Poison-Frog Compounds Can Incapacitate Fire Ants
The red fire ants are known for damaging crops, damaging small animal populations and inflicting painful stings amongst livestock and human beings. Researchers from different parts of the United States partnered up to find out whether the naturally occurring compounds (the alkaloids) on the frog’s skin would kill fire ants, reports PCT Online.
Robert Vander Meer, a research leader, discovered the native Central and South American poison frog do not make alkaloids, but rather sequester them by eating ants, mites, millipedes and other arthropods that produce these compounds. When measuring the toxicity of the poison from 20 poison frogs, and the effectiveness in controlling fire ants, they found that some were very effective while others were not.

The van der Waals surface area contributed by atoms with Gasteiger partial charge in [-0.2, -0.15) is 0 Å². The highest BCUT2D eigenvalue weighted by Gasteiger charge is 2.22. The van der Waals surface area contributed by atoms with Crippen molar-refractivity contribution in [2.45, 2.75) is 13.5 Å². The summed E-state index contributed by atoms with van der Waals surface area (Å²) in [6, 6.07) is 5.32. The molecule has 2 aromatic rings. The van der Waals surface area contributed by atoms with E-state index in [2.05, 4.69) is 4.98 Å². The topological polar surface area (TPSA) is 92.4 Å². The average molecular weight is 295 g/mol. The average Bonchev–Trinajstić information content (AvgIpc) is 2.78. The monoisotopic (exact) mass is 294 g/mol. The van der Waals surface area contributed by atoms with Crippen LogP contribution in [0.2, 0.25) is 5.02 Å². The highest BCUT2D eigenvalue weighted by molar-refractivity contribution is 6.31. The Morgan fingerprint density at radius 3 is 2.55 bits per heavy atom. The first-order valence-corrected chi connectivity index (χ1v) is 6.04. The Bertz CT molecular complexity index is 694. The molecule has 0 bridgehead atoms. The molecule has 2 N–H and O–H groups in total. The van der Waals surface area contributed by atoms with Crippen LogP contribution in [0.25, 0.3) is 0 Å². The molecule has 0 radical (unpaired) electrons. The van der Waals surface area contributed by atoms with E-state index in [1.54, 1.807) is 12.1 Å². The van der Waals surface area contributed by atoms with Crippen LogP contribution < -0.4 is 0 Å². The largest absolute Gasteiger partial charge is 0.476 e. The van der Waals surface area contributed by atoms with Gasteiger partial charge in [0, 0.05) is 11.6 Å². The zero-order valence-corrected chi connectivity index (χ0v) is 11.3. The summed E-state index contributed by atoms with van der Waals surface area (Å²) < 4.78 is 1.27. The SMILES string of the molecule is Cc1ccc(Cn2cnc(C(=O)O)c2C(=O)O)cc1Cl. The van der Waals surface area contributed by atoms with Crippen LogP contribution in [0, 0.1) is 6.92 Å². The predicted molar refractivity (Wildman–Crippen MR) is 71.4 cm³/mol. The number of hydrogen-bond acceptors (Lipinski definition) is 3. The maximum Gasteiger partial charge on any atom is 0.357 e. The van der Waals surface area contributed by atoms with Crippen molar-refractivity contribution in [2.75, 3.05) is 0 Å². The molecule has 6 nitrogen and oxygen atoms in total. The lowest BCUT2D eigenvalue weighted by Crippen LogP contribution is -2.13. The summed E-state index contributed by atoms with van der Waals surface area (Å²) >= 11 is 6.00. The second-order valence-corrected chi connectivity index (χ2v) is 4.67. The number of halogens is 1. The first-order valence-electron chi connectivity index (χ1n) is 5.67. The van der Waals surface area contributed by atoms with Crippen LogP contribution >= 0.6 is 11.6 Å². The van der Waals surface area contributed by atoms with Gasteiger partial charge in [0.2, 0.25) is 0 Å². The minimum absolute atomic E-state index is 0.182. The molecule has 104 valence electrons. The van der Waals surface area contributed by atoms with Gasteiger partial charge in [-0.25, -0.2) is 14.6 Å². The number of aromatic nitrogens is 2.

The scientists concluded that alkaloids that have derived from mites and found on the skin of Central America’s poison frog were the most effective at incapacitating fire ants.